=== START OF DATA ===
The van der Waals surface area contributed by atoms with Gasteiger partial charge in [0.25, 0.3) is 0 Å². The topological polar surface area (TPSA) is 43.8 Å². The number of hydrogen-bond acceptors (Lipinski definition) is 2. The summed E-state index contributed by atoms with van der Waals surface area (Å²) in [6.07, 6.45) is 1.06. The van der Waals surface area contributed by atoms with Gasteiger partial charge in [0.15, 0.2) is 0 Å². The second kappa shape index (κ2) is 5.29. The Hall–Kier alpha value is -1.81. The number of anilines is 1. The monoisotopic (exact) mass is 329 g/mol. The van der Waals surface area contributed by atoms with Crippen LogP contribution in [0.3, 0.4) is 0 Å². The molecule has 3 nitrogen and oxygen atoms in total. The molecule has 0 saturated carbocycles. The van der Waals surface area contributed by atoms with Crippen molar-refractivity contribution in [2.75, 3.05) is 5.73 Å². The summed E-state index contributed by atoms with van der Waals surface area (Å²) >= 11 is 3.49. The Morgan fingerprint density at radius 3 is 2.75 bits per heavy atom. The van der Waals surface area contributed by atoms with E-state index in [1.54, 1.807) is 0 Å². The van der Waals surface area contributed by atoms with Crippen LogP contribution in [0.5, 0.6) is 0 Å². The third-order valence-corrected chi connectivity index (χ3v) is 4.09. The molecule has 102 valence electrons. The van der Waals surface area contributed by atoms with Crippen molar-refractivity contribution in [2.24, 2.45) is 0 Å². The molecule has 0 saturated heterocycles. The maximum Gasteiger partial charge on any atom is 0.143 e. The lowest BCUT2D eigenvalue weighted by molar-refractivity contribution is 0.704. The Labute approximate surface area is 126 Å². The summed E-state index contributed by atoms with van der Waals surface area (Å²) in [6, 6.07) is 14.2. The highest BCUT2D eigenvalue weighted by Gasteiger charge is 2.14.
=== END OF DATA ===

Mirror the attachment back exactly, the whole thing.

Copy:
The van der Waals surface area contributed by atoms with Gasteiger partial charge in [0.25, 0.3) is 0 Å². The topological polar surface area (TPSA) is 43.8 Å². The number of hydrogen-bond acceptors (Lipinski definition) is 2. The summed E-state index contributed by atoms with van der Waals surface area (Å²) in [6.07, 6.45) is 1.06. The van der Waals surface area contributed by atoms with Gasteiger partial charge in [0.15, 0.2) is 0 Å². The second kappa shape index (κ2) is 5.29. The Hall–Kier alpha value is -1.81. The number of anilines is 1. The monoisotopic (exact) mass is 329 g/mol. The van der Waals surface area contributed by atoms with Crippen LogP contribution in [0.3, 0.4) is 0 Å². The molecule has 3 nitrogen and oxygen atoms in total. The molecule has 0 saturated carbocycles. The van der Waals surface area contributed by atoms with Crippen molar-refractivity contribution in [2.75, 3.05) is 5.73 Å². The summed E-state index contributed by atoms with van der Waals surface area (Å²) >= 11 is 3.49. The Morgan fingerprint density at radius 3 is 2.75 bits per heavy atom. The van der Waals surface area contributed by atoms with E-state index in [1.54, 1.807) is 0 Å². The van der Waals surface area contributed by atoms with Crippen LogP contribution in [0.5, 0.6) is 0 Å². The third-order valence-corrected chi connectivity index (χ3v) is 4.09. The molecule has 102 valence electrons. The van der Waals surface area contributed by atoms with Crippen molar-refractivity contribution in [2.24, 2.45) is 0 Å². The molecule has 0 saturated heterocycles. The maximum Gasteiger partial charge on any atom is 0.143 e. The lowest BCUT2D eigenvalue weighted by molar-refractivity contribution is 0.704. The Labute approximate surface area is 126 Å². The summed E-state index contributed by atoms with van der Waals surface area (Å²) in [6, 6.07) is 14.2. The highest BCUT2D eigenvalue weighted by Gasteiger charge is 2.14.